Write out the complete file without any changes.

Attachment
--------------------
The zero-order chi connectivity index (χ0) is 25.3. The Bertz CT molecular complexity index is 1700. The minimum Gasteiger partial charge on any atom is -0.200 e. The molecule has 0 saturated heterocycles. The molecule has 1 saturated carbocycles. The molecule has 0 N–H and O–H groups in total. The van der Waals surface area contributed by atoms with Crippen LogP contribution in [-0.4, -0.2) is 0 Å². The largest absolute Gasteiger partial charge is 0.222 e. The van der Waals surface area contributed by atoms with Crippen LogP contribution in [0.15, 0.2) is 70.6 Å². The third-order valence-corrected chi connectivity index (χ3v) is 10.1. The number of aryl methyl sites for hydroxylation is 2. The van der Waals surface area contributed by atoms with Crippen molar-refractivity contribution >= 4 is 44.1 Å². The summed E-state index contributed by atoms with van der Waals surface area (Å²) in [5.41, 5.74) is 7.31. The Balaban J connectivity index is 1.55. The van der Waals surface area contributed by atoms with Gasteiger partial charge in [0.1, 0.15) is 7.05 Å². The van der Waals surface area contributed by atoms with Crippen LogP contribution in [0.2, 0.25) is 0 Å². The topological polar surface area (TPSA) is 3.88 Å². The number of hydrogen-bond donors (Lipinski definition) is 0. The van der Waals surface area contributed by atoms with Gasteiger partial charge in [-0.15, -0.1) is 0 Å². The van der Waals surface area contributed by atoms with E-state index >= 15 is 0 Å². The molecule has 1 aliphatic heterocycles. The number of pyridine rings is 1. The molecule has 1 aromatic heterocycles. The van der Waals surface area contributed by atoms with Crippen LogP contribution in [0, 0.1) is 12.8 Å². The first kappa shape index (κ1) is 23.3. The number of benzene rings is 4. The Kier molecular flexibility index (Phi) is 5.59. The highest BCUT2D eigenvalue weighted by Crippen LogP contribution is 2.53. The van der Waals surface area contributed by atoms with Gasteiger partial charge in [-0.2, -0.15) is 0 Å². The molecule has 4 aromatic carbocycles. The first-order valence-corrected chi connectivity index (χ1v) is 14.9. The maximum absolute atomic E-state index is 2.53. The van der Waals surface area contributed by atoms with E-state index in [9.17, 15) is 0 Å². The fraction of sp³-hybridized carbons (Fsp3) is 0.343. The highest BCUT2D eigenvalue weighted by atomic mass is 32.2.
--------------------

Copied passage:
The zero-order chi connectivity index (χ0) is 25.3. The Bertz CT molecular complexity index is 1700. The minimum Gasteiger partial charge on any atom is -0.200 e. The molecule has 0 saturated heterocycles. The molecule has 1 saturated carbocycles. The molecule has 0 N–H and O–H groups in total. The van der Waals surface area contributed by atoms with Crippen LogP contribution in [-0.4, -0.2) is 0 Å². The largest absolute Gasteiger partial charge is 0.222 e. The van der Waals surface area contributed by atoms with Crippen LogP contribution in [0.15, 0.2) is 70.6 Å². The third-order valence-corrected chi connectivity index (χ3v) is 10.1. The number of aryl methyl sites for hydroxylation is 2. The van der Waals surface area contributed by atoms with Crippen molar-refractivity contribution >= 4 is 44.1 Å². The summed E-state index contributed by atoms with van der Waals surface area (Å²) in [5.41, 5.74) is 7.31. The Balaban J connectivity index is 1.55. The van der Waals surface area contributed by atoms with Gasteiger partial charge in [0.1, 0.15) is 7.05 Å². The van der Waals surface area contributed by atoms with Crippen LogP contribution in [0.2, 0.25) is 0 Å². The topological polar surface area (TPSA) is 3.88 Å². The number of hydrogen-bond donors (Lipinski definition) is 0. The van der Waals surface area contributed by atoms with Gasteiger partial charge in [-0.15, -0.1) is 0 Å². The van der Waals surface area contributed by atoms with E-state index >= 15 is 0 Å². The molecule has 1 aliphatic heterocycles. The number of pyridine rings is 1. The molecule has 1 aromatic heterocycles. The van der Waals surface area contributed by atoms with Crippen LogP contribution in [0, 0.1) is 12.8 Å². The first kappa shape index (κ1) is 23.3. The number of benzene rings is 4. The Kier molecular flexibility index (Phi) is 5.59. The highest BCUT2D eigenvalue weighted by Crippen LogP contribution is 2.53. The van der Waals surface area contributed by atoms with Gasteiger partial charge in [-0.2, -0.15) is 0 Å². The molecule has 4 aromatic carbocycles. The first-order valence-corrected chi connectivity index (χ1v) is 14.9. The maximum absolute atomic E-state index is 2.53. The van der Waals surface area contributed by atoms with E-state index in [9.17, 15) is 0 Å². The fraction of sp³-hybridized carbons (Fsp3) is 0.343. The highest BCUT2D eigenvalue weighted by atomic mass is 32.2.